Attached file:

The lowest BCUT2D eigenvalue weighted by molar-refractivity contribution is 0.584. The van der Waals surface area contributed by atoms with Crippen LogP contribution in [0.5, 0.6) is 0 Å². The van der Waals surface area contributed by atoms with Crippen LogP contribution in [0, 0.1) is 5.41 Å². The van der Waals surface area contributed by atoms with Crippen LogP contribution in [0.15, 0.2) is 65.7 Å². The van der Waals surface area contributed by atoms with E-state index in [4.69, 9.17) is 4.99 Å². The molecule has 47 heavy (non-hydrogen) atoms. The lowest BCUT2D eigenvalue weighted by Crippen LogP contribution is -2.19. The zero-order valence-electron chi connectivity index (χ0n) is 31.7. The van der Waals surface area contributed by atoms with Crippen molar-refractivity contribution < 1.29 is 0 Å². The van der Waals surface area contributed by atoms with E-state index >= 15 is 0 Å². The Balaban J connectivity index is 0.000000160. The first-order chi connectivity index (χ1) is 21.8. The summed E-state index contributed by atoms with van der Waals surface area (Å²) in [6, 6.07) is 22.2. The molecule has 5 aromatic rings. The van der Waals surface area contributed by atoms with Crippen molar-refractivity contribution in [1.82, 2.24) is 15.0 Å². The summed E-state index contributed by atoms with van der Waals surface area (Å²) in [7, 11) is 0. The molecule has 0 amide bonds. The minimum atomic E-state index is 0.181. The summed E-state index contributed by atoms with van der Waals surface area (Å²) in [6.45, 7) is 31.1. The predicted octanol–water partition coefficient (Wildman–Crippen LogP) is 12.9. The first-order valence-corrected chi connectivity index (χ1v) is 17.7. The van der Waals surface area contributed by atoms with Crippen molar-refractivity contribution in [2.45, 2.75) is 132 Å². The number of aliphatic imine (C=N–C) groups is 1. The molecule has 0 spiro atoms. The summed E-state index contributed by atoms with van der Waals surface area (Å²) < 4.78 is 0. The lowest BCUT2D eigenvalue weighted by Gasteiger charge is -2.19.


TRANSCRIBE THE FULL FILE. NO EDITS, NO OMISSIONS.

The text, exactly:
The lowest BCUT2D eigenvalue weighted by molar-refractivity contribution is 0.584. The van der Waals surface area contributed by atoms with Crippen LogP contribution in [0.5, 0.6) is 0 Å². The van der Waals surface area contributed by atoms with Crippen LogP contribution in [0, 0.1) is 5.41 Å². The van der Waals surface area contributed by atoms with Crippen LogP contribution in [0.15, 0.2) is 65.7 Å². The van der Waals surface area contributed by atoms with E-state index in [4.69, 9.17) is 4.99 Å². The molecule has 47 heavy (non-hydrogen) atoms. The lowest BCUT2D eigenvalue weighted by Crippen LogP contribution is -2.19. The zero-order valence-electron chi connectivity index (χ0n) is 31.7. The van der Waals surface area contributed by atoms with Crippen molar-refractivity contribution < 1.29 is 0 Å². The van der Waals surface area contributed by atoms with E-state index >= 15 is 0 Å². The Balaban J connectivity index is 0.000000160. The first-order chi connectivity index (χ1) is 21.8. The summed E-state index contributed by atoms with van der Waals surface area (Å²) in [6, 6.07) is 22.2. The molecule has 5 aromatic rings. The van der Waals surface area contributed by atoms with Crippen molar-refractivity contribution in [1.82, 2.24) is 15.0 Å². The summed E-state index contributed by atoms with van der Waals surface area (Å²) in [7, 11) is 0. The molecule has 0 amide bonds. The minimum atomic E-state index is 0.181. The summed E-state index contributed by atoms with van der Waals surface area (Å²) in [6.45, 7) is 31.1. The predicted octanol–water partition coefficient (Wildman–Crippen LogP) is 12.9. The first-order valence-corrected chi connectivity index (χ1v) is 17.7. The van der Waals surface area contributed by atoms with Crippen molar-refractivity contribution in [2.45, 2.75) is 132 Å². The number of aliphatic imine (C=N–C) groups is 1. The molecule has 0 spiro atoms. The summed E-state index contributed by atoms with van der Waals surface area (Å²) < 4.78 is 0. The lowest BCUT2D eigenvalue weighted by Gasteiger charge is -2.19.